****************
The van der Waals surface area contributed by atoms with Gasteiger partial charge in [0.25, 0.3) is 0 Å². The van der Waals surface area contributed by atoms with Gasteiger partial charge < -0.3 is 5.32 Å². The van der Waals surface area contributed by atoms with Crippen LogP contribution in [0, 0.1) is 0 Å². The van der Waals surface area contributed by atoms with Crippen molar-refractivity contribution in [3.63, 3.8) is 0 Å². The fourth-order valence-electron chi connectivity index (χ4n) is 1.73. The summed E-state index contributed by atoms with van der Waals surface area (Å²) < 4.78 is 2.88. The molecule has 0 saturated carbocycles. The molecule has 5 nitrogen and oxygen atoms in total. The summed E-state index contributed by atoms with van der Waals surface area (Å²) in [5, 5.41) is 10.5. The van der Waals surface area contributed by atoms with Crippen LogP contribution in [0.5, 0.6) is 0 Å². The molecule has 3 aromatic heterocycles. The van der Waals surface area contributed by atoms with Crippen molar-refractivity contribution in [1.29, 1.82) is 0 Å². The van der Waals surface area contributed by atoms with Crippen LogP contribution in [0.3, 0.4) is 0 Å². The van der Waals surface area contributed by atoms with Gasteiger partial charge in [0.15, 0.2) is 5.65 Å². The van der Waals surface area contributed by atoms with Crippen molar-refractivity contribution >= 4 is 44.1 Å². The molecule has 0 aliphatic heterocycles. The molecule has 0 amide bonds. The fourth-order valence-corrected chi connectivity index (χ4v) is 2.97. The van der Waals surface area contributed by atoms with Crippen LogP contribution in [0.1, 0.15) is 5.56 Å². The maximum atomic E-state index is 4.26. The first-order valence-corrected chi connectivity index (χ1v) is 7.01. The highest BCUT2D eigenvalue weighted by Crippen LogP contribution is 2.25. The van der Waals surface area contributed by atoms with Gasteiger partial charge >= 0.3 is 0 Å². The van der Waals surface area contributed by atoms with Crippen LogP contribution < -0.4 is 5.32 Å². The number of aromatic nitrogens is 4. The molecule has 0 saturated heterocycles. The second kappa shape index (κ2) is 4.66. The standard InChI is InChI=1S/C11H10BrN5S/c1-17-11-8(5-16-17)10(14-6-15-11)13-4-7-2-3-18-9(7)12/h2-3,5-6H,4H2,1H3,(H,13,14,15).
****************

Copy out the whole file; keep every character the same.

The van der Waals surface area contributed by atoms with Gasteiger partial charge in [0.25, 0.3) is 0 Å². The van der Waals surface area contributed by atoms with Gasteiger partial charge < -0.3 is 5.32 Å². The van der Waals surface area contributed by atoms with Crippen LogP contribution in [0, 0.1) is 0 Å². The van der Waals surface area contributed by atoms with Crippen molar-refractivity contribution in [3.63, 3.8) is 0 Å². The fourth-order valence-electron chi connectivity index (χ4n) is 1.73. The summed E-state index contributed by atoms with van der Waals surface area (Å²) < 4.78 is 2.88. The molecule has 0 saturated carbocycles. The molecule has 5 nitrogen and oxygen atoms in total. The summed E-state index contributed by atoms with van der Waals surface area (Å²) in [5, 5.41) is 10.5. The van der Waals surface area contributed by atoms with Crippen LogP contribution in [0.5, 0.6) is 0 Å². The molecule has 3 aromatic heterocycles. The van der Waals surface area contributed by atoms with Crippen molar-refractivity contribution in [1.29, 1.82) is 0 Å². The van der Waals surface area contributed by atoms with Crippen LogP contribution in [0.3, 0.4) is 0 Å². The van der Waals surface area contributed by atoms with Gasteiger partial charge in [0.15, 0.2) is 5.65 Å². The van der Waals surface area contributed by atoms with Crippen molar-refractivity contribution >= 4 is 44.1 Å². The molecule has 0 aliphatic heterocycles. The molecule has 0 amide bonds. The fourth-order valence-corrected chi connectivity index (χ4v) is 2.97. The van der Waals surface area contributed by atoms with Crippen LogP contribution in [0.1, 0.15) is 5.56 Å². The maximum atomic E-state index is 4.26. The first-order valence-corrected chi connectivity index (χ1v) is 7.01. The highest BCUT2D eigenvalue weighted by Crippen LogP contribution is 2.25. The van der Waals surface area contributed by atoms with Gasteiger partial charge >= 0.3 is 0 Å². The van der Waals surface area contributed by atoms with Crippen LogP contribution < -0.4 is 5.32 Å². The number of aromatic nitrogens is 4. The molecule has 0 saturated heterocycles. The second kappa shape index (κ2) is 4.66. The standard InChI is InChI=1S/C11H10BrN5S/c1-17-11-8(5-16-17)10(14-6-15-11)13-4-7-2-3-18-9(7)12/h2-3,5-6H,4H2,1H3,(H,13,14,15).